Tuesday, November 13, 2018

Does Pennsylvania's Medical Marijuana Act only protect status and not use?

Why is it so hard to write a clear and easy-to-understand statute? Pennsylvania has a fairly new Medical Marijuana Act (MMA). The statute protects "an individual who is certified to use medical marijuana."

I have heard, however, some conjecture that employers may still maintain zero tolerance policies and terminate employees (or rescind offers to applicants) based solely on a positive (for marijuana) drug test - even if the employee is an MMA cardholder. The gist of the argument is that the statute protects the employee's status as a MMA cardholder, but not their use of marijuana. Under the language of the statute, there's certainly some room for that argument:
(1) No employer may discharge, threaten, refuse to hire or otherwise discriminate or retaliate against an employee regarding an employee's compensation, terms, conditions, location or privileges solely on the basis of such employee's status as an individual who is certified to use medical marijuana. 35 P.S. §  10231.2103(b)(1).
Emphasis on "solely" and status." But, that is tough to square with the next subsection of the statute:
(2) Nothing in this act shall require an employer to make any accommodation of the use of medical marijuana on the property or premises of any place of employment. This act shall in no way limit an employer's ability to discipline an employee for being under the influence of medical marijuana in the workplace or for working while under the influence of medical marijuana when the employee's conduct falls below the standard of care normally accepted for that position. 35 P.S. §  10231.2103(b)(2).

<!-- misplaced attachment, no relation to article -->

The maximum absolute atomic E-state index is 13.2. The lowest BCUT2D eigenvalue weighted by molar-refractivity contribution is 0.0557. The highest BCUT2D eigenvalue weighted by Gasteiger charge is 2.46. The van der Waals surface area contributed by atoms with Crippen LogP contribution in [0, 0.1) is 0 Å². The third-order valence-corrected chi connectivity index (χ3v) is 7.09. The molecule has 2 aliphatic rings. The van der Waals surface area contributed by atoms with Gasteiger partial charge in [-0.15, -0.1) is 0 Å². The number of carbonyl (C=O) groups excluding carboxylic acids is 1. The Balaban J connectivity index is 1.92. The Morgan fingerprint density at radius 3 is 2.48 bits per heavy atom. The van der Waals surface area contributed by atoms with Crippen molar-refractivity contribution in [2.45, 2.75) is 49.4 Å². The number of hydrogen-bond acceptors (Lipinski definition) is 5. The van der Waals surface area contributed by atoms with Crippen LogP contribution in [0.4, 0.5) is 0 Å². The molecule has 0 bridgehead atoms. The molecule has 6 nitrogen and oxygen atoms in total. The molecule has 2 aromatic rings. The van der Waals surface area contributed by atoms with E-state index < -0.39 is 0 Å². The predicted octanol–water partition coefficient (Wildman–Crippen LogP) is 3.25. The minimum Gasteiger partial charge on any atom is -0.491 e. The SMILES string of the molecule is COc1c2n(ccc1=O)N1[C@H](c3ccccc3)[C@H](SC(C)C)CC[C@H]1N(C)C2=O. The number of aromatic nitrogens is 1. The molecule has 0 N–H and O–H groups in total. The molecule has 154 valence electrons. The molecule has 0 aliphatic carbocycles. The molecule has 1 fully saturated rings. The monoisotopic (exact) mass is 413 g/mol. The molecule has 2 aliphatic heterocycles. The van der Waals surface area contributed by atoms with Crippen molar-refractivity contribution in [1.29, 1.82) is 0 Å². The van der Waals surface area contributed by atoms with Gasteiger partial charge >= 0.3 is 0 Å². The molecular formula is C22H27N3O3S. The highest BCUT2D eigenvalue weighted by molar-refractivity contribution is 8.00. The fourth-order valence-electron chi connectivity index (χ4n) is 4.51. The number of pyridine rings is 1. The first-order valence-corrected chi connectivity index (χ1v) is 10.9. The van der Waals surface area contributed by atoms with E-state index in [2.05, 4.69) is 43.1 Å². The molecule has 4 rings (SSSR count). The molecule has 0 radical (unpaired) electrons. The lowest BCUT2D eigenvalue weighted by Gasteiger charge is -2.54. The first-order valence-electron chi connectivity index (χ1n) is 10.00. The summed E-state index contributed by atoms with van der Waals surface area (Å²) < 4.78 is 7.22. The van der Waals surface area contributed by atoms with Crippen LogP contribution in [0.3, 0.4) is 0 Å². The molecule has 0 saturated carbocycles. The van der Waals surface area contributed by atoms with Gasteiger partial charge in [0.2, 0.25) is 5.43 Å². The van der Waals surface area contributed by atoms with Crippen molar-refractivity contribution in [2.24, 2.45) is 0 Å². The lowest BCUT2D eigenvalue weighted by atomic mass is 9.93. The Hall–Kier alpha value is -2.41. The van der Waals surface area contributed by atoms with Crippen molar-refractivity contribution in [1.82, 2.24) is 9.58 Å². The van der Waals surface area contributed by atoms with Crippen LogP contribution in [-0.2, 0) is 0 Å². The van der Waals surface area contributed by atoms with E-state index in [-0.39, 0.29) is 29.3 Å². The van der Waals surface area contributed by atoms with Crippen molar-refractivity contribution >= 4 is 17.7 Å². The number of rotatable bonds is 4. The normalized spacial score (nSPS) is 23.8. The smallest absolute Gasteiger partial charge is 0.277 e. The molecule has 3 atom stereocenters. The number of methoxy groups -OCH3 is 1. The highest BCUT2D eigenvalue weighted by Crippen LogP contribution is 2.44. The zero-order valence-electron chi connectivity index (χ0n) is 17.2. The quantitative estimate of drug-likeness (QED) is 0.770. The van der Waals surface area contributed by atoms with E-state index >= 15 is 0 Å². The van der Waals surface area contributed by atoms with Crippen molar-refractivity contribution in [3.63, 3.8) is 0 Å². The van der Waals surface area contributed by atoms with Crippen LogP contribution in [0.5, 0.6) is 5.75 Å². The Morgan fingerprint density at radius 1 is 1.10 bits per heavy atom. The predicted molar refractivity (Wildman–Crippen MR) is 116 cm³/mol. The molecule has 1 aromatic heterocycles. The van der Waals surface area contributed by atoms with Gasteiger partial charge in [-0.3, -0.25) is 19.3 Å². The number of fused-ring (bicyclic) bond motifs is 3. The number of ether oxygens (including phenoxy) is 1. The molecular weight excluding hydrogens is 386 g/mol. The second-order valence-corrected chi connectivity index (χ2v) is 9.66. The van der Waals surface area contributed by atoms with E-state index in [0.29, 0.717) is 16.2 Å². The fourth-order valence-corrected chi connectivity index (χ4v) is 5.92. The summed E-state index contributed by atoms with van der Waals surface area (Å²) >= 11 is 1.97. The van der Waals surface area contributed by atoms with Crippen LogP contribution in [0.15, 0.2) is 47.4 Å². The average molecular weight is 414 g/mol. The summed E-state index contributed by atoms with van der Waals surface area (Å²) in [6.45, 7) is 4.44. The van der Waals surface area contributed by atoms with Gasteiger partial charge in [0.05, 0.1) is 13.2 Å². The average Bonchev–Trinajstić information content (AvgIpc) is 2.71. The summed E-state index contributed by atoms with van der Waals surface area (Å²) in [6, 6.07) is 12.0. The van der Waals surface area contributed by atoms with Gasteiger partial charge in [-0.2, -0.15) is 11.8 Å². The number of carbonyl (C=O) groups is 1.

Why would the legislature create these carve-outs - focusing on workplace use and impairment - if all use could be banned? It would render subsection (2) meaningless surplus, which we try to avoid in statutory construction.

I'm not aware of any Pennsylvania courts weighing in on this issue. But, a Connecticut federal court ruled on precisely this argument (under a very similar Connecticut medical marijuana law). Pardon the lengthy bloc quote, but it's right on point:
Defendant next argues that PUMA prohibits discrimination only on the basis of one's status as an approved medical marijuana patient but not on account of one's use of medical marijuana in accordance with a PUMA program. For this argument, defendant relies on the language of the statute that forbids an employer from refusing to hire someone "solely on the basis of such person's or employee's status as a qualifying patient." Conn. Gen. Stat. § 21a-408p(b)(3). But the language and purpose of the statute make clear that it protects employees from discrimination based on their use of medical marijuana pursuant to their qualifying status under PUMA. Under defendant's restrictive interpretation of the statute, employers would be free to fire status-qualifying patients based on their actual use of medical marijuana—the very purpose for which a patient has sought and obtained a qualifying status. That makes no sense and would render the statute's protection against PUMA-based discrimination a nullity, because there would be no reason for a patient to seek PUMA status if not to use medical marijuana as permitted under PUMA.  
Moreover, the statute provides that "[n]othing in this subdivision shall restrict an employer's ability to prohibit the use of intoxicating substances during work hours or restrict an employer's ability to discipline an employee for being under the influence of intoxicating substances during work hours." Ibid. By negative implication, this language makes clear that PUMA protects a qualifying patient for the use of medical marijuana outside working hours and in the absence of any influence during working hours.
Noffsinger v. SSC Niantic Op. Co., LLC, No. 3:16-cv-01938 (D. Conn., Sept. 5, 2018).

To be clear, in my humble opinion, this issue is not resolved under Pennsylvania law, but employers should tread carefully.